2014 has been an extremely difficult year for oil companies across the globe. That?s because the price of oil has fallen heavily and now stands at little over $80 per barrel ? down from around $110 where it had been for a number of years.
This means that profitability has been hit, with the latest oil major to report, BP (LSE: BP) (NYSE: BP.US) , showing a decline in the bottom line of around 20%. While disappointing, this was expected and, as…
2014 has been an extremely difficult year for oil companies across the globe. That’s because the price of oil has fallen heavily and now stands at little over $80 per barrel – down from around $110 where it had been for a number of years.
This means that profitability has been hit, with the latest oil major to report, BP (LSE: BP) (NYSE: BP.US) , showing a decline in the bottom line of around 20%. While disappointing, this was expected and, as such, shares in the company were not hit particularly hard.
However, with Shell (LSE: RDSB) (NYSE: RDS-B.US) set to report its interim results on Thursday, could it also disappoint investors and, more importantly, cause sentiment to worsen over the near term?
While BP and Shell are both oil majors, their current circumstances differ somewhat. For example, BP is still dealing with the fallout from the Deepwater Horizon oil spill in 2010, with the company still making provisions and paying compensation claims. These look set to be a feature of the company’s operations over the medium term and are likely to hold sentiment back somewhat moving forward.
Meanwhile, Shell is making significant changes to its business model and is seeking to offer investors the ‘best of both’, in terms of a stable, cash-generative business coupled with a more nimble operator that is able to pull its weight when it comes to exploration activities.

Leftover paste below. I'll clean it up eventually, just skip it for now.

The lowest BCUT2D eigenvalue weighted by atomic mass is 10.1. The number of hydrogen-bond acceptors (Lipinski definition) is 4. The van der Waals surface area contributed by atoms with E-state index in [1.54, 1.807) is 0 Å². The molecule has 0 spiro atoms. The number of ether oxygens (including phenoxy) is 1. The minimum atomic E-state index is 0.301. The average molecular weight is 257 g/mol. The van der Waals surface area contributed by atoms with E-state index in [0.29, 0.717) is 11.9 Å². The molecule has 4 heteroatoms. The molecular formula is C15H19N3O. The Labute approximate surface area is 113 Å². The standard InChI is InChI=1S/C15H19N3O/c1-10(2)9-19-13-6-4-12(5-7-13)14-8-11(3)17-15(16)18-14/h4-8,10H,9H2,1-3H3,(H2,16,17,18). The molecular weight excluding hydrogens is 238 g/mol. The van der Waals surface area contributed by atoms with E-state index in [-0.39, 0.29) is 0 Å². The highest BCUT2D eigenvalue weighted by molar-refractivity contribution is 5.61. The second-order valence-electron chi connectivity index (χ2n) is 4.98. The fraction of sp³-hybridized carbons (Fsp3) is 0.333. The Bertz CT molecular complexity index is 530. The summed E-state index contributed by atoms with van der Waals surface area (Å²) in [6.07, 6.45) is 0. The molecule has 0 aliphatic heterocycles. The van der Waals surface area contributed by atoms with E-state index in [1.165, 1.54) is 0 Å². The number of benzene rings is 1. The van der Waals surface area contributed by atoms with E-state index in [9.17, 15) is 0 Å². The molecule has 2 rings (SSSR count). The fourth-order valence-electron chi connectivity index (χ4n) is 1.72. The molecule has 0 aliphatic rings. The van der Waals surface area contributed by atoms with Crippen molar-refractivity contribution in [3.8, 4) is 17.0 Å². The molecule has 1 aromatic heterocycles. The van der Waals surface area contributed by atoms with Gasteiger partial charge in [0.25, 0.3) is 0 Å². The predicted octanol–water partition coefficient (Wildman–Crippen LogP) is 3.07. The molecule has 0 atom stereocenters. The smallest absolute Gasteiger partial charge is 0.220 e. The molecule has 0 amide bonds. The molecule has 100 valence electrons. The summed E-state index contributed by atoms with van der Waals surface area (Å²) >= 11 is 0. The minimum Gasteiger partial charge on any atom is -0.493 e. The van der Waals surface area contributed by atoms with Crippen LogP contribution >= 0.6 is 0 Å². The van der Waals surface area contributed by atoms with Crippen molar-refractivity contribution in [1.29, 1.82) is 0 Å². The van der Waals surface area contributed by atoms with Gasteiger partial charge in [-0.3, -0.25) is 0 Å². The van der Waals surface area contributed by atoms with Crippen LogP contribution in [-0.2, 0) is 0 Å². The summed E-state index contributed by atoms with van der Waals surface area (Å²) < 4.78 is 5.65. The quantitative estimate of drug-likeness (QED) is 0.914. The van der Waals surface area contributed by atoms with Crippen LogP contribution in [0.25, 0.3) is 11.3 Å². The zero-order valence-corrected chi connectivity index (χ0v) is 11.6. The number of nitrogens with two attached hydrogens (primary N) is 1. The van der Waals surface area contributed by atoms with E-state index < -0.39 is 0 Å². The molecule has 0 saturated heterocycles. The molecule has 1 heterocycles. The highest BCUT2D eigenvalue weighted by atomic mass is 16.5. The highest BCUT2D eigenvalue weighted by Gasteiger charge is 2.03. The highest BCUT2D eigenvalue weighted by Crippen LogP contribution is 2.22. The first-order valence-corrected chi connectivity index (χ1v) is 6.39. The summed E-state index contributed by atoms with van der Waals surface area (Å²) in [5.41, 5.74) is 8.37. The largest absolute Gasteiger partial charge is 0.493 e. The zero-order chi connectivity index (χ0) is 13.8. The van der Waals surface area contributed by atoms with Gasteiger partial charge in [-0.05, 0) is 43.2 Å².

Of course, the lower oil price affects both companies and, as a result, it is very likely that Shell’s profitability will be hit relatively hard when it reports on Thursday. However, this is something that comes with the territory of investing in oil stocks. Neither BP nor Shell have any control over the price of oil and, as a result, their margins will fluctuate over time. With the oil price having been relatively stable in recent years, this is probably a return to normality rather than a reason for investors to become concerned.
In fact, now could prove to be a great time to buy shares in Shell and BP. Clearly, profits are going to be hit in the short term and, with Saudi Arabia apparently unwilling to reduce supply so as to maintain its market share, the oil price could move lower before it moves higher.
Despite this, shares in both companies continue to offer great value, with them having price to earnings (P/E) ratios of just 9.5 (BP) and 9.8 (Shell). Furthermore, with well-covered yields of 5.6% (BP) and 5.1% (Shell), they offer top notch income potential as well as value for money. As such, and although the short term could be volatile, Shell and BP could be well worth buying after disappointing results.
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Peter Stephens owns shares of BP and Royal Dutch Shell. The Motley Fool UK has no position in any of the shares mentioned. We Fools don't all hold the same opinions, but we all believe that considering a diverse range of insights makes us better investors.